Material misstatements and omissions of material facts in financial statements or investor communications cause CEOs to lose lawsuits and lose their jobs, or worse, end up in jail. The ones who survive in the job are well-practiced in communicating with precision when facts are involved. It is not always easy. For example, it is hard to deal with investors’ intense interest in quarterly results. Whether or not the company issues earnings guidance, analysts and investors will develop their own expectations, and missing, meeting, or beating those estimates will drive the stock price, executive compensation, and the perception of management’s skill. You do not see lists of “best” CEOs whose leadership and strategies are brilliant but lead to negative shareholder returns.
So, what should a CEO do when the first month of a quarter comes in well below internal expectations, heightening the risk of a quarterly “miss”? Wait for the second month’s results and hope the shortfall was a blip and not a trend? Disclose the bad news while not telling what the audience really wants to know (i.e., expectations for the quarter)? Take short-term corrective actions to overcome the shortfall that might signal there is trouble and hurt the company longer term? Keep their head down and avoid putting themself in situations where they are asked pointed questions about performance?
Many of you intend to start companies. You will raise money and attract talented colleagues in part by laying out a vision and a plan, and delivering. There will be times when you are not able to deliver the results your investors or your team expects. It may happen outside of the glare of the presidency or public companies with instant and constant feedback from the press, the market, and Wall Street analysts. But that does not make the dilemma of how, when, and whether to communicate bad news any easier.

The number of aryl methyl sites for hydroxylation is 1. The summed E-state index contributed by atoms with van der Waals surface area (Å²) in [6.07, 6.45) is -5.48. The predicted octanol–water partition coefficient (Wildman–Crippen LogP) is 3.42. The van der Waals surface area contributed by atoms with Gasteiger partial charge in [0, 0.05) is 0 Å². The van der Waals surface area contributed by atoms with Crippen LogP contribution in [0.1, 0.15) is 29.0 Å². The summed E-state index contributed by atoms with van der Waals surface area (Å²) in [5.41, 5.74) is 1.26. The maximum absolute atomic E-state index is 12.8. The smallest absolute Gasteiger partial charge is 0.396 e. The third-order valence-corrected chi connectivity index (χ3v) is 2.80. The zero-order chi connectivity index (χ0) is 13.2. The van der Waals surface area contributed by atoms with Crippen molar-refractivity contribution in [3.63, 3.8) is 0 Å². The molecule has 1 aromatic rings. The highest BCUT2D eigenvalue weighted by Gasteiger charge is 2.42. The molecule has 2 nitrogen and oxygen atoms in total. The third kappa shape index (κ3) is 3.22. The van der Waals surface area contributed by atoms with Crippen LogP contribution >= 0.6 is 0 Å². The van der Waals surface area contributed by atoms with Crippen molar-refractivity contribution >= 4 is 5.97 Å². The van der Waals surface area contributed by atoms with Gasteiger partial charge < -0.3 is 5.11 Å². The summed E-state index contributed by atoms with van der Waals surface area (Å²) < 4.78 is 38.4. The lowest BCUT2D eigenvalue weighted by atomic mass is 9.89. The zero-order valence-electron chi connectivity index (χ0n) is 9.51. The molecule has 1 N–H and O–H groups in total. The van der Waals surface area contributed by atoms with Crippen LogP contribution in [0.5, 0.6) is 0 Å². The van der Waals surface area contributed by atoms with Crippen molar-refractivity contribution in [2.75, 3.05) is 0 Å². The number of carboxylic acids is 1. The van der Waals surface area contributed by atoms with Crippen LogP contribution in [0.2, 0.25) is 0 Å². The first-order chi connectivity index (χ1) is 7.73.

I suggest that you embrace transparency. “If you tell the truth, you don’t have to remember anything,” a statement attributed to the American author Mark Twain, expresses a strong argument in favor of honesty. Disclosure is a separate question. It may be painful at times to deliver bad or incomplete or ambiguous news, but it is far less punishing than the consequences of being perceived as having concealed or bent the truth after it catches up with you. Your colleagues and investors will trust you more if they believe you are sharing with them what you know. While you are at it, embrace empathy—consider what you would want to hear and how you would want to hear it if you were on the receiving end. The answer is almost always that you would want to know everything as accurately and as early as possible.
The career interlude known as the MBA program would be a good time for you to reflect on how you will handle such a situation. You will be expected to lead with confidence, but you will also occasionally have doubts, or more—actual knowledge that a situation is much worse than most people believe. (And if you never have doubts, that is a far more serious kind of problem…)
If you pursue a career in management, I guarantee this will happen to you. You will be at the podium. The pressure to exude confidence will be intense. You may have doubts, concerns, or knowledge of bad facts. Perhaps you are there because you stepped forward and took the initiative to communicate, but perhaps you are facing a tough question, a cold call from the audience, without warning and at a time you did not expect. What will you say?
Trevor Fetter (MBA ’86) is a Sr. Lecturer in General Management at Harvard Business School. He teaches FRC, LCA, and the SIP: The Life and Role of the CEO. Before joining HBS, he was Chairman and CEO of Tenet Healthcare Corporation, a Fortune 150 company. Earlier in his career, he was CFO of the movie studio MGM and an investment banker. In addition to teaching at HBS, he serves on corporate and non-profit boards and advises several early stage healthcare companies.